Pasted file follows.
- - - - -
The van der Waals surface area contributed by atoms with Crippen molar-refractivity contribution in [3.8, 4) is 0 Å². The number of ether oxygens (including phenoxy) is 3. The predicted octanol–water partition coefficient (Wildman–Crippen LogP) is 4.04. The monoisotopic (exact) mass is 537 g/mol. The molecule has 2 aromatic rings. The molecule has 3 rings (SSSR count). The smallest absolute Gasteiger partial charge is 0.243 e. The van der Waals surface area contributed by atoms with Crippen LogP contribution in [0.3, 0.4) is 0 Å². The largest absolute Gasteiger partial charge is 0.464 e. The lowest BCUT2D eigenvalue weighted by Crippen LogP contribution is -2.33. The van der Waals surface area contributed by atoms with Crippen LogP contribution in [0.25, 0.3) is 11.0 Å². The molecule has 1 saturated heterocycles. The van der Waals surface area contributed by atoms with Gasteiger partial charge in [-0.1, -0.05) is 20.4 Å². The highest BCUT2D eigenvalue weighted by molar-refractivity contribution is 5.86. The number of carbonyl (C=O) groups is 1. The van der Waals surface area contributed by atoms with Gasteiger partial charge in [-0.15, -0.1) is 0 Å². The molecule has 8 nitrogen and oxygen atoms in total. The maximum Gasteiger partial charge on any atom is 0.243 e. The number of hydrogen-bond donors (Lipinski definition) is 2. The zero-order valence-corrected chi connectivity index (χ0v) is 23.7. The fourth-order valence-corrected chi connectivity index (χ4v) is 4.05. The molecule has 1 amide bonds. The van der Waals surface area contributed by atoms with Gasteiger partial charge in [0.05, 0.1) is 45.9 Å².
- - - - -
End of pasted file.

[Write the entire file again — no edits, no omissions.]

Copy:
The van der Waals surface area contributed by atoms with Crippen molar-refractivity contribution in [3.8, 4) is 0 Å². The number of ether oxygens (including phenoxy) is 3. The predicted octanol–water partition coefficient (Wildman–Crippen LogP) is 4.04. The monoisotopic (exact) mass is 537 g/mol. The molecule has 2 aromatic rings. The molecule has 3 rings (SSSR count). The smallest absolute Gasteiger partial charge is 0.243 e. The van der Waals surface area contributed by atoms with Crippen LogP contribution in [0.3, 0.4) is 0 Å². The largest absolute Gasteiger partial charge is 0.464 e. The lowest BCUT2D eigenvalue weighted by Crippen LogP contribution is -2.33. The van der Waals surface area contributed by atoms with Crippen LogP contribution in [0.25, 0.3) is 11.0 Å². The molecule has 1 saturated heterocycles. The van der Waals surface area contributed by atoms with Gasteiger partial charge in [-0.1, -0.05) is 20.4 Å². The highest BCUT2D eigenvalue weighted by molar-refractivity contribution is 5.86. The number of carbonyl (C=O) groups is 1. The van der Waals surface area contributed by atoms with Gasteiger partial charge in [-0.15, -0.1) is 0 Å². The molecule has 8 nitrogen and oxygen atoms in total. The maximum Gasteiger partial charge on any atom is 0.243 e. The number of hydrogen-bond donors (Lipinski definition) is 2. The zero-order valence-corrected chi connectivity index (χ0v) is 23.7. The fourth-order valence-corrected chi connectivity index (χ4v) is 4.05. The molecule has 1 amide bonds. The van der Waals surface area contributed by atoms with Gasteiger partial charge in [0.05, 0.1) is 45.9 Å².